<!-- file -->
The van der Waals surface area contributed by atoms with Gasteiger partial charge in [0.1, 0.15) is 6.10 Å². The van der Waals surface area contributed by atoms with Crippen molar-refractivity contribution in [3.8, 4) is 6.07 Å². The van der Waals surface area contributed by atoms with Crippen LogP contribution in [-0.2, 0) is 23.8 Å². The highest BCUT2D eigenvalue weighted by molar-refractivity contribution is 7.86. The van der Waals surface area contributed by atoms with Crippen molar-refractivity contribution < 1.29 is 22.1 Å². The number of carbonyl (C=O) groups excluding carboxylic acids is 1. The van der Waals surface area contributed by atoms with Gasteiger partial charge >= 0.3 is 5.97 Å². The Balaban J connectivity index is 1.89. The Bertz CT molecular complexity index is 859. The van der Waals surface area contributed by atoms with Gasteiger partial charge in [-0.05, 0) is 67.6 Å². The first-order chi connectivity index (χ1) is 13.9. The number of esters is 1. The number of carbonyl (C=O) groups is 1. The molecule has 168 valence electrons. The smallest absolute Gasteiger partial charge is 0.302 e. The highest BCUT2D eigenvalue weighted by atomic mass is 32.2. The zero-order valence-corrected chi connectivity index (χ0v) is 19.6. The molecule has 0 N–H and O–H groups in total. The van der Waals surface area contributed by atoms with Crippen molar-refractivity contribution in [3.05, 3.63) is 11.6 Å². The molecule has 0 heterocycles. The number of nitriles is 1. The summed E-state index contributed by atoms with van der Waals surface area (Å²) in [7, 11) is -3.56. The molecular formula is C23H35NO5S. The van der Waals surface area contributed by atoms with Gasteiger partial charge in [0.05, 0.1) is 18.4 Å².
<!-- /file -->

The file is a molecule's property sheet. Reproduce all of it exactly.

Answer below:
The van der Waals surface area contributed by atoms with Gasteiger partial charge in [0.1, 0.15) is 6.10 Å². The van der Waals surface area contributed by atoms with Crippen molar-refractivity contribution in [3.8, 4) is 6.07 Å². The van der Waals surface area contributed by atoms with Crippen LogP contribution in [-0.2, 0) is 23.8 Å². The highest BCUT2D eigenvalue weighted by molar-refractivity contribution is 7.86. The van der Waals surface area contributed by atoms with Crippen molar-refractivity contribution < 1.29 is 22.1 Å². The number of carbonyl (C=O) groups excluding carboxylic acids is 1. The van der Waals surface area contributed by atoms with Gasteiger partial charge >= 0.3 is 5.97 Å². The Balaban J connectivity index is 1.89. The Bertz CT molecular complexity index is 859. The van der Waals surface area contributed by atoms with Gasteiger partial charge in [-0.05, 0) is 67.6 Å². The first-order chi connectivity index (χ1) is 13.9. The number of esters is 1. The number of carbonyl (C=O) groups is 1. The molecule has 168 valence electrons. The smallest absolute Gasteiger partial charge is 0.302 e. The highest BCUT2D eigenvalue weighted by atomic mass is 32.2. The zero-order valence-corrected chi connectivity index (χ0v) is 19.6. The molecule has 0 N–H and O–H groups in total. The van der Waals surface area contributed by atoms with Crippen molar-refractivity contribution in [3.05, 3.63) is 11.6 Å². The molecule has 0 heterocycles. The number of nitriles is 1. The summed E-state index contributed by atoms with van der Waals surface area (Å²) in [7, 11) is -3.56. The molecular formula is C23H35NO5S. The van der Waals surface area contributed by atoms with Gasteiger partial charge in [0.05, 0.1) is 18.4 Å².